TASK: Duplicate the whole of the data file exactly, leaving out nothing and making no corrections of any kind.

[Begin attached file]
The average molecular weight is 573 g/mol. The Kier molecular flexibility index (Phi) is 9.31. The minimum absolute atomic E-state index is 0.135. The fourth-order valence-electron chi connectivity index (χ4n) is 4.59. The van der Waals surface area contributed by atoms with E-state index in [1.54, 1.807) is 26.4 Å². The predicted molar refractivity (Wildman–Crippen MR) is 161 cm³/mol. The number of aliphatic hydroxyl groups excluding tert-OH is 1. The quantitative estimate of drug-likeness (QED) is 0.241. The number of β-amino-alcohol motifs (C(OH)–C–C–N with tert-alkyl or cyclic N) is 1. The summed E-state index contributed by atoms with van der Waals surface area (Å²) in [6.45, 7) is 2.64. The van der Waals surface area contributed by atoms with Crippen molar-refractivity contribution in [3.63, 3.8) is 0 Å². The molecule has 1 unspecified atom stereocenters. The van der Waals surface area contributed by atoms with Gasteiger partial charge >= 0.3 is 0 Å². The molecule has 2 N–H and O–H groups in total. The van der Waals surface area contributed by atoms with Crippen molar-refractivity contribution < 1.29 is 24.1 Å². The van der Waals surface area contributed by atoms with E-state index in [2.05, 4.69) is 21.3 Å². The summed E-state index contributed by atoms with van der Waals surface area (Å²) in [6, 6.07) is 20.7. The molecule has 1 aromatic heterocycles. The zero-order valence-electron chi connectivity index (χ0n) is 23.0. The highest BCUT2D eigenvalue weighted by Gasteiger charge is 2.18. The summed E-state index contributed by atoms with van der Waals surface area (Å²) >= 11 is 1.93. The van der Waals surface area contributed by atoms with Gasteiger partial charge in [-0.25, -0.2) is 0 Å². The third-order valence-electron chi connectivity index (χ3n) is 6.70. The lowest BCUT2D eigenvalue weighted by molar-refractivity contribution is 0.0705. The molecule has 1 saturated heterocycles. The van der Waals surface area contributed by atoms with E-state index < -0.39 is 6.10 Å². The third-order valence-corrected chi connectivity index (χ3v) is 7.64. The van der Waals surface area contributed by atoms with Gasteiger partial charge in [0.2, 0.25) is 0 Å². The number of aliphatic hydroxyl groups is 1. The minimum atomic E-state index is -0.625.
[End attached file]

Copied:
The average molecular weight is 573 g/mol. The Kier molecular flexibility index (Phi) is 9.31. The minimum absolute atomic E-state index is 0.135. The fourth-order valence-electron chi connectivity index (χ4n) is 4.59. The van der Waals surface area contributed by atoms with E-state index in [1.54, 1.807) is 26.4 Å². The predicted molar refractivity (Wildman–Crippen MR) is 161 cm³/mol. The number of aliphatic hydroxyl groups excluding tert-OH is 1. The quantitative estimate of drug-likeness (QED) is 0.241. The number of β-amino-alcohol motifs (C(OH)–C–C–N with tert-alkyl or cyclic N) is 1. The summed E-state index contributed by atoms with van der Waals surface area (Å²) in [6.45, 7) is 2.64. The van der Waals surface area contributed by atoms with Crippen molar-refractivity contribution in [3.63, 3.8) is 0 Å². The molecule has 1 unspecified atom stereocenters. The van der Waals surface area contributed by atoms with Gasteiger partial charge >= 0.3 is 0 Å². The molecule has 2 N–H and O–H groups in total. The van der Waals surface area contributed by atoms with Crippen molar-refractivity contribution < 1.29 is 24.1 Å². The van der Waals surface area contributed by atoms with E-state index in [2.05, 4.69) is 21.3 Å². The summed E-state index contributed by atoms with van der Waals surface area (Å²) in [6, 6.07) is 20.7. The molecule has 1 aromatic heterocycles. The zero-order valence-electron chi connectivity index (χ0n) is 23.0. The highest BCUT2D eigenvalue weighted by Gasteiger charge is 2.18. The summed E-state index contributed by atoms with van der Waals surface area (Å²) >= 11 is 1.93. The van der Waals surface area contributed by atoms with Gasteiger partial charge in [-0.25, -0.2) is 0 Å². The third-order valence-electron chi connectivity index (χ3n) is 6.70. The lowest BCUT2D eigenvalue weighted by molar-refractivity contribution is 0.0705. The molecule has 1 saturated heterocycles. The van der Waals surface area contributed by atoms with E-state index < -0.39 is 6.10 Å². The third-order valence-corrected chi connectivity index (χ3v) is 7.64. The van der Waals surface area contributed by atoms with Gasteiger partial charge in [0.2, 0.25) is 0 Å². The number of aliphatic hydroxyl groups is 1. The minimum atomic E-state index is -0.625.